The National Weather Service predicts it will be a little cooler than normal in Dover, OH the next few days. At least meteorologically speaking. The highs through Friday are forecast to be in the low to mid-80s.
In Seymour, IN, the Weather Service predicts highs in the mid-80s. And there’s a chance of thunderstorms.
Again, speaking meteorologically, of course.
It will be a scorcher in Prescott, AR. The mercury could kiss the upper 90s.And in Murfreesboro, TN, the temperature is expected to flirt with 90.
However, the political temperatures will be much hotter. And expect unstable political air to spawn storms.
Meantime, the political weather in Salt Lake City, UT, Savannah, GA and Napoleonville, LA, will be rather calm.
Reps. Zack Space (D-OH), Baron Hill (D-IN), Mike Ross (D-AR) and Bart Gordon (D-TN) reside respectively in Dover, OH, Seymour, IN, Prescott, AR and Murfreesboro, TN. They’re the four conservative “Blue Dog” Democrats who voted for a health care reform plan approved late last week by the House Energy and Commerce Committee. Reps. Jim Matheson (D-UT), John Barrow (D-GA) and Charlie Melancon (D-LA) are the three Blue Dogs on the committee who didn’t back the plan. They of course hang their hats in Salt Lake City, UT, Savannah, GA and Napoleonville, LA. But courting the foursome of Space, Hill, Ross and Gordon was essential to driving the controversial health plan out of the committee. Otherwise, the bill remained in a stasis. And bypassing the usual committee process would have inflamed the entire 52-member Blue Dog Coalition, which possesses the votes to torpedo the health care bill on the House floor.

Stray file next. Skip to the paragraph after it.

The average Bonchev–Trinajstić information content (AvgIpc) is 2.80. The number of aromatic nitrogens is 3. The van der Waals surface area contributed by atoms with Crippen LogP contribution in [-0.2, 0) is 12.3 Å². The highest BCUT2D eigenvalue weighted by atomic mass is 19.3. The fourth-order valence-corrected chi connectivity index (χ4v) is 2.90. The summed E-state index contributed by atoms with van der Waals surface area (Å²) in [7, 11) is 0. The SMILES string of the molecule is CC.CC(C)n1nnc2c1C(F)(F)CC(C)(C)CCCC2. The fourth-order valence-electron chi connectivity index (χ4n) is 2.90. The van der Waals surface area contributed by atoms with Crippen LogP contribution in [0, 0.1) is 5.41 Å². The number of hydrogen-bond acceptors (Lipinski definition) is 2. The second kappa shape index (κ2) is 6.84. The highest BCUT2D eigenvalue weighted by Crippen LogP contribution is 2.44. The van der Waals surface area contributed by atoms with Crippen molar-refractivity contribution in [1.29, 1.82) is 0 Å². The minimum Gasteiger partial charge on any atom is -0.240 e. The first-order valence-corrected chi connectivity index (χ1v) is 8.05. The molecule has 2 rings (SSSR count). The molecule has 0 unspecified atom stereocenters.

Back in places like rural Ohio and southeastern Indiana, swing voters are trained on Space and Hill. And so is the National Republican Congressional Committee, the panel charged with unseating Democrats and electing Republicans to the House. They’re girding for battle with these two, who they believed were ripe for the picking anyway. But the GOP calculates that their support for a health care bill, coupled with a tough vote on June’s climate change package could further imperil these lawmakers.
“He never should have voted for cap and trade,” fretted a veteran, moderate Democrat about Space’s vote for the climate bill, commonly referred to as cap and trade. “He could lose his race on that vote alone, to say nothing of health care.”